Tim Henman was beaten in five sets by unseeded Russian Dmitry Tursunov on Thursday meaning his Wimbledon dream is over for another year.
LATEST VERDICT: ABSOLUTE ZERO
The pro and anti-Henman public get shirty while former champions wonder how long he has left
Henmania is a phenomenon of the UK summer - and this year we are monitoring the mood of the nation with the help of our very own swingometer.
Henman's fortunes have now officially plummeted to ABSOLUTE ZERO and he must wonder how many Wimbledons he has left in him.
Read on for a selection of the latest views from Henman's fans, his detractors, pundits and players before and after his matches.
Henman didn't play his best match. But there's so much pressure on him.
When you're getting ready for a second serve on break point and someone screams "come on Tim!", after a while that would get to you.
I really don't envy the guy. To have to play with that kind of pressure for so many years is very difficult.
Three-time Wimbledon champion
Tim got away from what he does best. There were opportunities when he could have attacked more and he hesitated.
Each year that he plays he's got less of a chance of winning it. You can never totally count him out but in these types of conditions it makes it even more difficult.
Physically his legs aren't as strong as the other players and his movement at net has become more of a problem because you have to make those quick reactions.
He's got a great family, a couple of kids and there will be a part of him telling him I don't want the grind to continue.
He had his best year last year and it took a lot out of him and I don't think it's surprising he struggled this year.
But I also think he's the type of guy who will want to go out on his terms, when he's still playing well. I would be extremely surprised if he were to stop playing in the next year or two.
Two-time Wimbledon champion
Tim played much better than in the first round but the other kid just rose to the occasion.
Tim is going to have to suffer a little bit and train harder. It will be hard to come back but this is where reputations are made and dreams fade.
If he can step it up it will make him a better player - this might light his fire. Or he could fade back into the pack.
Former British number one
So many players now can out-hit Tim from the baseline and so many times he looked lightweight in comparison to Tursunov.
How does he find a way to get at them? It just seems to get more and more difficult each year.
He'll pick himself up, but if at some stage he doesn't feel he's a factor in the big events, I don't see Tim staying around just to be part of the tournament.
PRO HENMAN PUBLIC
I know I am writing as the Henman fan - but I honestly thought that Tim played well today. He put in a gutsy performance and when he saved the first two match points I nearly took the roof off with screaming!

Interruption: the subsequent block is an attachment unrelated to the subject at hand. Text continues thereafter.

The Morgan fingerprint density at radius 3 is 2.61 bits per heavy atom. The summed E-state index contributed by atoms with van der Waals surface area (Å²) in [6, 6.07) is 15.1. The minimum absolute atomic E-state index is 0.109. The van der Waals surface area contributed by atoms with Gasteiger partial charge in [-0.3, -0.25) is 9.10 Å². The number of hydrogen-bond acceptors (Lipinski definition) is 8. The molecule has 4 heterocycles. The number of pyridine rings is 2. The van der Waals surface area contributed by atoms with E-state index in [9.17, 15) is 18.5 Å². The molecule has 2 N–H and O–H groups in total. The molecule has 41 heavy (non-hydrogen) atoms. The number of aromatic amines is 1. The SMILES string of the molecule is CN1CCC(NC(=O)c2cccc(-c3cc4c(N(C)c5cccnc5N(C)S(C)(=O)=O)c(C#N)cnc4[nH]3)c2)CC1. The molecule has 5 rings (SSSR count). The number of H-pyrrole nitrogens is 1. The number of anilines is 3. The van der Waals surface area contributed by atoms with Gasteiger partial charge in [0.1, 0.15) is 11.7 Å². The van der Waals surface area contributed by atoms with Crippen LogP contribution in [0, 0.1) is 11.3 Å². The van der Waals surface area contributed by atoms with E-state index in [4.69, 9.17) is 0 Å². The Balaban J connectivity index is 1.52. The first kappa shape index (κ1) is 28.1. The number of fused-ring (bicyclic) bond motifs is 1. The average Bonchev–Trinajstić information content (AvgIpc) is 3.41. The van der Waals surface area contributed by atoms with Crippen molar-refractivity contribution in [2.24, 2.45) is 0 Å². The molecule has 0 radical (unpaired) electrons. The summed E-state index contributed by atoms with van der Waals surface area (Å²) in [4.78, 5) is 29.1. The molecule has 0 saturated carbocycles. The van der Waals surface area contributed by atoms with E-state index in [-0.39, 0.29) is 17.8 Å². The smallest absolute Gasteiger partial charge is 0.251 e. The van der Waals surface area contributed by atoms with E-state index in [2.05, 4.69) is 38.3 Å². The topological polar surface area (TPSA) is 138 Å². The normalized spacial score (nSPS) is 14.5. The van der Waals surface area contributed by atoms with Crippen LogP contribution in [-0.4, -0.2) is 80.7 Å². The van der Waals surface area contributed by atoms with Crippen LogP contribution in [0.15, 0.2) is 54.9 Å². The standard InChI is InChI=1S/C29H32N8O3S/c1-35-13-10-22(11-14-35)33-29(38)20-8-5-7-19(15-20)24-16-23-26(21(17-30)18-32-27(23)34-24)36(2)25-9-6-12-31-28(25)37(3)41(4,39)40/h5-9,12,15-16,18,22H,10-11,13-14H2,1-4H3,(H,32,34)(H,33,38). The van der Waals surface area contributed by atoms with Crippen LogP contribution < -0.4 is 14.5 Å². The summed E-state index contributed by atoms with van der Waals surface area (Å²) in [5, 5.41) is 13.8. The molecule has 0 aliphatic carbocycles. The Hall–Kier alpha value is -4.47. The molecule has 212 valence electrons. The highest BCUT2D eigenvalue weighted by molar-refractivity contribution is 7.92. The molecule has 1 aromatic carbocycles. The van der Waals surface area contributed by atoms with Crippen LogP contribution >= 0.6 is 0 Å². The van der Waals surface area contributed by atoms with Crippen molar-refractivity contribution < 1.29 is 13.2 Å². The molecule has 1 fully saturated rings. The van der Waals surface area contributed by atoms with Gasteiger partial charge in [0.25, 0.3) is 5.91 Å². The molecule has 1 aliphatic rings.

Unfortunately, I think the last match and, dare I say it, Tim's age caught up with him the end.
The sad thing for me about this, is the backlash that has already started. I popped on to the messageboards before sitting down to write this, and some of the comments there were vicious.
It's a shame people can't accept that Henman goes out and gives it everything and deserves credit for the effort he gives.
And as for those who feel it necessary to slight others for wanting to believe in him and support him - totally unnecessary.
If you can't accept that people support others for more than a guaranteed winning bet, then maybe you need to rethink your attitude to the sport.
ANTI HENMAN PUBLIC
I feel sorry for Henman, as I'm sure most people do. And I was disappointed, as I thought he might have gained enough confidence from his first-round comeback to see him through this match in four sets at worst.
But, to be honest, I'm not all that surprised. The writing was on the wall before the tournament started, when Henman was complaining about the grass and what a struggle it all was - not the attitude of somebody who's going to go far in the tournament.
You need confidence and commitment to play serve-and-volley tennis - hesitation is disastrous. You end up stranded in mid-court, a sitting target for your opponent's passing shots.
You also, I'm afraid, need a powerful, accurate serve. Henman has never really had the serve, and now he's lost the confidence as well. I can't see it ever coming back - not on grass.
He has ranking points to defend at the US Open. He probably won't. He'd never been to the semis before last year and everything that's happened this year suggests it was a blip.
He'll be lucky to end the year inside the top 20. This,
unfortunately, is the beginning of the end.
And I'm sorry, if Gilles Muller can beat Rafael Nadal at Wimbledon by serving and volleying, the courts can't be that slow.
Perhaps Henman has to face the fact that he has slowed down.
Henman's exit has saved the industry a £5m payout, it is champagne and strawberries all round.
Tim has threatened to take us to the cleaners so many times but all we do every year is count the money.
We've taken bets on Rosie Henman to win Wimbledon one day at 250/1 and are more concerned about paying out on these in the future than we are about any wagers on Tim to win the title.
The chances of a streaker on Centre Court for one of this year's finals is more likely than a British men's or ladies winner before 2010.